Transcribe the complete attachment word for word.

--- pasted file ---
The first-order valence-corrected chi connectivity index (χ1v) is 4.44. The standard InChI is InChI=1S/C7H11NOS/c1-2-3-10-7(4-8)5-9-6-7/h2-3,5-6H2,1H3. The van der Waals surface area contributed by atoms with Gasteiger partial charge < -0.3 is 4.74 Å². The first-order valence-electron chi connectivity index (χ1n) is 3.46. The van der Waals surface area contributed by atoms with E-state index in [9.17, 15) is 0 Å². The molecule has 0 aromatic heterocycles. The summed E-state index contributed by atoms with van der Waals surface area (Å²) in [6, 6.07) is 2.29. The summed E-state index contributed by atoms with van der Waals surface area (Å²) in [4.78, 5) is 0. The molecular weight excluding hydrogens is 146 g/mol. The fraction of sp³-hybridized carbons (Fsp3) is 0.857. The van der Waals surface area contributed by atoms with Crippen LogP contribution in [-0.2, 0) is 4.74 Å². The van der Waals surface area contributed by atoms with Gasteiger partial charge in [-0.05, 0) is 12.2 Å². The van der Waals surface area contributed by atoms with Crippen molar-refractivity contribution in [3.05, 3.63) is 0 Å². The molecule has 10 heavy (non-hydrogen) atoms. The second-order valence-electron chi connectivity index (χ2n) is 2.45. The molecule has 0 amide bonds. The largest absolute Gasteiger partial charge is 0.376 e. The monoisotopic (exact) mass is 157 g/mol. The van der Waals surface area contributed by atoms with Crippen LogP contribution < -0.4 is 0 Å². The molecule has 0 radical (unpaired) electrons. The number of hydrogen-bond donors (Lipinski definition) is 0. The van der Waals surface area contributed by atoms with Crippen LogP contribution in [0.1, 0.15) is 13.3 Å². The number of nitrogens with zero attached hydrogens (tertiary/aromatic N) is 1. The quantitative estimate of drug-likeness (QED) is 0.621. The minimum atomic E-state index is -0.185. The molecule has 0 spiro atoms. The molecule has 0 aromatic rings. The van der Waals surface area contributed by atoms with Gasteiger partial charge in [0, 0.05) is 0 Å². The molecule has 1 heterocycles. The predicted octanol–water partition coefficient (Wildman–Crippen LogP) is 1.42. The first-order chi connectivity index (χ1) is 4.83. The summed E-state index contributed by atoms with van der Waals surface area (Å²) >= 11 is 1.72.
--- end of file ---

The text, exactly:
The first-order valence-corrected chi connectivity index (χ1v) is 4.44. The standard InChI is InChI=1S/C7H11NOS/c1-2-3-10-7(4-8)5-9-6-7/h2-3,5-6H2,1H3. The van der Waals surface area contributed by atoms with Gasteiger partial charge < -0.3 is 4.74 Å². The first-order valence-electron chi connectivity index (χ1n) is 3.46. The van der Waals surface area contributed by atoms with E-state index in [9.17, 15) is 0 Å². The molecule has 0 aromatic heterocycles. The summed E-state index contributed by atoms with van der Waals surface area (Å²) in [6, 6.07) is 2.29. The summed E-state index contributed by atoms with van der Waals surface area (Å²) in [4.78, 5) is 0. The molecular weight excluding hydrogens is 146 g/mol. The fraction of sp³-hybridized carbons (Fsp3) is 0.857. The van der Waals surface area contributed by atoms with Crippen LogP contribution in [-0.2, 0) is 4.74 Å². The van der Waals surface area contributed by atoms with Gasteiger partial charge in [-0.05, 0) is 12.2 Å². The van der Waals surface area contributed by atoms with Crippen molar-refractivity contribution in [3.05, 3.63) is 0 Å². The molecule has 10 heavy (non-hydrogen) atoms. The second-order valence-electron chi connectivity index (χ2n) is 2.45. The molecule has 0 amide bonds. The largest absolute Gasteiger partial charge is 0.376 e. The monoisotopic (exact) mass is 157 g/mol. The van der Waals surface area contributed by atoms with Crippen LogP contribution < -0.4 is 0 Å². The molecule has 0 radical (unpaired) electrons. The number of hydrogen-bond donors (Lipinski definition) is 0. The van der Waals surface area contributed by atoms with Crippen LogP contribution in [0.1, 0.15) is 13.3 Å². The number of nitrogens with zero attached hydrogens (tertiary/aromatic N) is 1. The quantitative estimate of drug-likeness (QED) is 0.621. The minimum atomic E-state index is -0.185. The molecule has 0 spiro atoms. The molecule has 0 aromatic rings. The van der Waals surface area contributed by atoms with Gasteiger partial charge in [0, 0.05) is 0 Å². The molecule has 1 heterocycles. The predicted octanol–water partition coefficient (Wildman–Crippen LogP) is 1.42. The first-order chi connectivity index (χ1) is 4.83. The summed E-state index contributed by atoms with van der Waals surface area (Å²) >= 11 is 1.72.